Responding to the Baker-Hamilton report's proposal that Washington move quickly to engage Iran on talks over stabilizing Iraq, Foreign Minister Manouchehr Mottaki dangled an offer of cooperation in a statement published by an Iranian news agency. "Iran will support any policies returning security, stability and territorial integrity to Iraq," he said, "and considers withdrawal of U.S. forces from Iraq and leaving security to the Iraqi government as the most suitable option." In an interview on Al Jazeera, Mottaki added that if the U.S. needs an "honorable way out of Iraq," and Iran "is in a position to help."
President Bush, by contrast, appeared to rebuff the suggestion, insisting that Iran would have to suspend its uranium-enrichment program before it could talk to the U.S. about Iraq. And the response from many U.S. lawmakers questioning Iran's motives in Iraq underscored the continued taboo in Washington over dealing openly with the Islamic Republic.
Three Iranian sources a government official and two figures close to government policymakers tell TIME that Mottaki's statement is reflective of a solid consensus among the regime's foreign-policy decision makers that restoring relations with the U.S. is in Iran's best interests. "If tomorrow the U.S. seriously and I emphasize the word seriously tried to engage Iran, in a way that accepted the 1979 Iranian revolution and engaged Iran in a respectful atmosphere, then Iran would welcome the chance to address mutual concerns," said one of the sources, a prominent expert on U.S.-Iranian relations.
TIME's sources offered a glimpse into the internal Iranian debate on the issue, which involves Supreme Leader Ayatollah Ali Khamenei, President Mahmoud Ahmadinejad, the Supreme National Security Council headed by Ali Larijani, as well as other senior Iranian officials. While radical elements inside the regime remain adamantly opposed to dealing with the "Great Satan," the sources said, a strong consensus has nonetheless developed among Iran's ruling conservatives in favor of talks with the U.S. The basis of this consensus is a belief that improved relations with the U.S. would serve Iranian interests on a variety of fronts, including Iraq, Afghanistan, oil production, foreign investment and Iran's nuclear energy program. Iran's definition of talks, the sources emphasize, is not simply an American harangue about Iran's policies, but discussions that include Iranian concerns about the U.S., including sanctions, frozen Iranian assets, future American military plans for the region and Washington's support for anti-government groups.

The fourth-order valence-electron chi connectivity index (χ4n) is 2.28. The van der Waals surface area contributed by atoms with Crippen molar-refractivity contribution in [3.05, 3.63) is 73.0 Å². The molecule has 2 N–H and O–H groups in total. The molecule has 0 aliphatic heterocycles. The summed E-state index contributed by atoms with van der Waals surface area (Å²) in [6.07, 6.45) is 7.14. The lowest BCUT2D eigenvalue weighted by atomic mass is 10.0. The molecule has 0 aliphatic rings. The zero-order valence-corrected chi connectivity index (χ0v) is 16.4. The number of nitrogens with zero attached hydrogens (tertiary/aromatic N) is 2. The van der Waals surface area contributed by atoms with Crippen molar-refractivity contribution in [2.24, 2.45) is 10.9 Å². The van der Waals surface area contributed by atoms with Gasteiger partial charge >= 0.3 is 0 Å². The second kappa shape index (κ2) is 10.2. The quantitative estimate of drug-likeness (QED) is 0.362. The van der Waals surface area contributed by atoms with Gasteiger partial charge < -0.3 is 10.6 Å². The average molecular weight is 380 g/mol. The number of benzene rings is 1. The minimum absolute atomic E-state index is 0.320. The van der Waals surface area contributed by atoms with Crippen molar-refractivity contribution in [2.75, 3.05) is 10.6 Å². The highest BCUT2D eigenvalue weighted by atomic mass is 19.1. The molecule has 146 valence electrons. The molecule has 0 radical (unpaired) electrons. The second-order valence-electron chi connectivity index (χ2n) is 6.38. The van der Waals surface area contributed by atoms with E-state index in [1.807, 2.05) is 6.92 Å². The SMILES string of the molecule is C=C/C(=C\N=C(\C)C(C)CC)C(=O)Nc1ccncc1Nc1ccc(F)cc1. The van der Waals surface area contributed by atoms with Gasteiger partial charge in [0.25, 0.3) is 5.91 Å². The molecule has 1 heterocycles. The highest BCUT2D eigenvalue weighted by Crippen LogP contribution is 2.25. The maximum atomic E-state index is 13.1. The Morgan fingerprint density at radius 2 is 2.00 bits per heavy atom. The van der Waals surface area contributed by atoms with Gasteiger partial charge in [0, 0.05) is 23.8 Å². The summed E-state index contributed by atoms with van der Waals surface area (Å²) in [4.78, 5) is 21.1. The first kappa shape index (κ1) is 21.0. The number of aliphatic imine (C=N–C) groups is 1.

Some Iranian leaders and officials, including President Ahmadinejad, also believe that Iran now has the opportunity to deal with Washington from a position of strength, for the first time since the 1979 revolution. The sources say that this assessment is based on a perception that the U.S. is stuck in quagmires in Iraq and Afghanistan, while Iran's influence in the region and throughout the Muslim world is expanding. These officials see further evidence of Iran's advantage in the difficulties the U.S. continues to encounter in winning support for U.N. tough sanctions over Iran's nuclear program. The sources say that Iranian officials believe that to open a serious dialogue with the U.S. in these circumstances would significantly enhance Iran's international prestige and regional influence.
Iran is also increasingly concerned about the need to stabilize Iraq, say TIME's sources, in contrast to U.S. charges that Tehran is fueling instability there. The sources indicate that Iranian officials essentially agree with the Baker-Hamilton conclusion that while Iran gains an advantage from having the U.S. mired in Iraq, its long-term interests are not served by Iraqi chaos and territorial disintegration. "Iran would love to see the situation stabilized in Iraq," says a source. "That is a very important concern for Iran. But Iran doesn't want to see the U.S. declare victory, in case the Americans would like to attack Iran next." The sources say that among the ways Iran could be helpful is to try to persuade groups representing the Shi'ite majority and Kurds in Iraq to be more conciliatory to the Sunni minority whose grievances fuel the insurgency.
As evidence of Iran's readiness, the sources say, Larijani earlier this year publicly accepted an offer made by U.S. Ambassador Zalmay Khalilzad to hold talks with Iranian officials in Baghdad. But in Iran's view, the U.S. withdrew the offer and that undercut Larijani's standing inside the regime, strengthening the position of more hard-line elements, including Ahmadinejad. "It was a missed opportunity," contends the expert on U.S.-Iranian relations.
And, in light of the debates that continue to swirl both in Tehran and Washington over whether to talk to each other, it may not have been the last one.